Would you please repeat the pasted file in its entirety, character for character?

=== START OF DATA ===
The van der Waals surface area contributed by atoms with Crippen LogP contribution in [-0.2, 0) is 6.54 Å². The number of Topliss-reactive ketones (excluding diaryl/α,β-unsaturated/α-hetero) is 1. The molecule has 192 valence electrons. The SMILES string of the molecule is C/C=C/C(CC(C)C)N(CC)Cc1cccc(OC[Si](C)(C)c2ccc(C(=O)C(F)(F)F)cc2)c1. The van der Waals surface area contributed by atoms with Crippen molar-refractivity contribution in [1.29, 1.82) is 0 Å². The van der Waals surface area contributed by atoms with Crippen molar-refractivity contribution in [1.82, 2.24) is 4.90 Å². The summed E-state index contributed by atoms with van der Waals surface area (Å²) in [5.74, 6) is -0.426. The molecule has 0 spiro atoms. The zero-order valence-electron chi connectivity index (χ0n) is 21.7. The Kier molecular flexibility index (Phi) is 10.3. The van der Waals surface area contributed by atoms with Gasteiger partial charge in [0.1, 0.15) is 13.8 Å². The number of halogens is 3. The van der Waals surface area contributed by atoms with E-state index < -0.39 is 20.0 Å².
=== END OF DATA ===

The van der Waals surface area contributed by atoms with Crippen LogP contribution in [-0.2, 0) is 6.54 Å². The number of Topliss-reactive ketones (excluding diaryl/α,β-unsaturated/α-hetero) is 1. The molecule has 192 valence electrons. The SMILES string of the molecule is C/C=C/C(CC(C)C)N(CC)Cc1cccc(OC[Si](C)(C)c2ccc(C(=O)C(F)(F)F)cc2)c1. The van der Waals surface area contributed by atoms with Crippen molar-refractivity contribution in [1.29, 1.82) is 0 Å². The van der Waals surface area contributed by atoms with Crippen molar-refractivity contribution in [1.82, 2.24) is 4.90 Å². The summed E-state index contributed by atoms with van der Waals surface area (Å²) in [5.74, 6) is -0.426. The molecule has 0 spiro atoms. The zero-order valence-electron chi connectivity index (χ0n) is 21.7. The Kier molecular flexibility index (Phi) is 10.3. The van der Waals surface area contributed by atoms with Gasteiger partial charge in [0.1, 0.15) is 13.8 Å². The number of halogens is 3. The van der Waals surface area contributed by atoms with E-state index < -0.39 is 20.0 Å².